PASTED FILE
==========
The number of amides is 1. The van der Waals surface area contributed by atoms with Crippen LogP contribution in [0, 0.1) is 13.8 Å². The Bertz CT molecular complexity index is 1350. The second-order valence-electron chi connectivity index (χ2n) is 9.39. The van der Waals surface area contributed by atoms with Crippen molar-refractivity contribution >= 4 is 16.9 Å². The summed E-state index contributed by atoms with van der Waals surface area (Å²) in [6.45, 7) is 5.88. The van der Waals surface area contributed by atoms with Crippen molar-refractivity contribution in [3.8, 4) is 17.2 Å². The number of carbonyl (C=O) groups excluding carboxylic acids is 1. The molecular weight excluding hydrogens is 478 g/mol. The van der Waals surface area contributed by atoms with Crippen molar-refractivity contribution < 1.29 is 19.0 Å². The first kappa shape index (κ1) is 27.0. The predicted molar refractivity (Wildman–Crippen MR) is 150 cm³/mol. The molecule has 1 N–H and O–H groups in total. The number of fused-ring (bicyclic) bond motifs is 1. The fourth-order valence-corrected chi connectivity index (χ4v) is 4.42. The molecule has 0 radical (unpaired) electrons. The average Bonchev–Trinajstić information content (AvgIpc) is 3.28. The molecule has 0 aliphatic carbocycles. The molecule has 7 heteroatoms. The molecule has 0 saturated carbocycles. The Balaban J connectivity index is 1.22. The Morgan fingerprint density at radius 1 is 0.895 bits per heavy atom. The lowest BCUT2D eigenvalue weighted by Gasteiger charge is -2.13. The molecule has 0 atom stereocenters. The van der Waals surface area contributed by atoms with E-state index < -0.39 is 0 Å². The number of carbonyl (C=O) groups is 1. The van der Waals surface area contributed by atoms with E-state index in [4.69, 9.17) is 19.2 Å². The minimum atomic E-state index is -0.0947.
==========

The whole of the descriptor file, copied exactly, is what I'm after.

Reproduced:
The number of amides is 1. The van der Waals surface area contributed by atoms with Crippen LogP contribution in [0, 0.1) is 13.8 Å². The Bertz CT molecular complexity index is 1350. The second-order valence-electron chi connectivity index (χ2n) is 9.39. The van der Waals surface area contributed by atoms with Crippen molar-refractivity contribution >= 4 is 16.9 Å². The summed E-state index contributed by atoms with van der Waals surface area (Å²) in [6.45, 7) is 5.88. The van der Waals surface area contributed by atoms with Crippen molar-refractivity contribution in [3.8, 4) is 17.2 Å². The number of carbonyl (C=O) groups excluding carboxylic acids is 1. The molecular weight excluding hydrogens is 478 g/mol. The van der Waals surface area contributed by atoms with Crippen molar-refractivity contribution < 1.29 is 19.0 Å². The first kappa shape index (κ1) is 27.0. The predicted molar refractivity (Wildman–Crippen MR) is 150 cm³/mol. The molecule has 1 N–H and O–H groups in total. The number of fused-ring (bicyclic) bond motifs is 1. The fourth-order valence-corrected chi connectivity index (χ4v) is 4.42. The molecule has 0 radical (unpaired) electrons. The average Bonchev–Trinajstić information content (AvgIpc) is 3.28. The molecule has 0 aliphatic carbocycles. The molecule has 7 heteroatoms. The molecule has 0 saturated carbocycles. The Balaban J connectivity index is 1.22. The Morgan fingerprint density at radius 1 is 0.895 bits per heavy atom. The lowest BCUT2D eigenvalue weighted by Gasteiger charge is -2.13. The molecule has 0 atom stereocenters. The van der Waals surface area contributed by atoms with E-state index < -0.39 is 0 Å². The number of carbonyl (C=O) groups is 1. The van der Waals surface area contributed by atoms with E-state index in [4.69, 9.17) is 19.2 Å². The minimum atomic E-state index is -0.0947.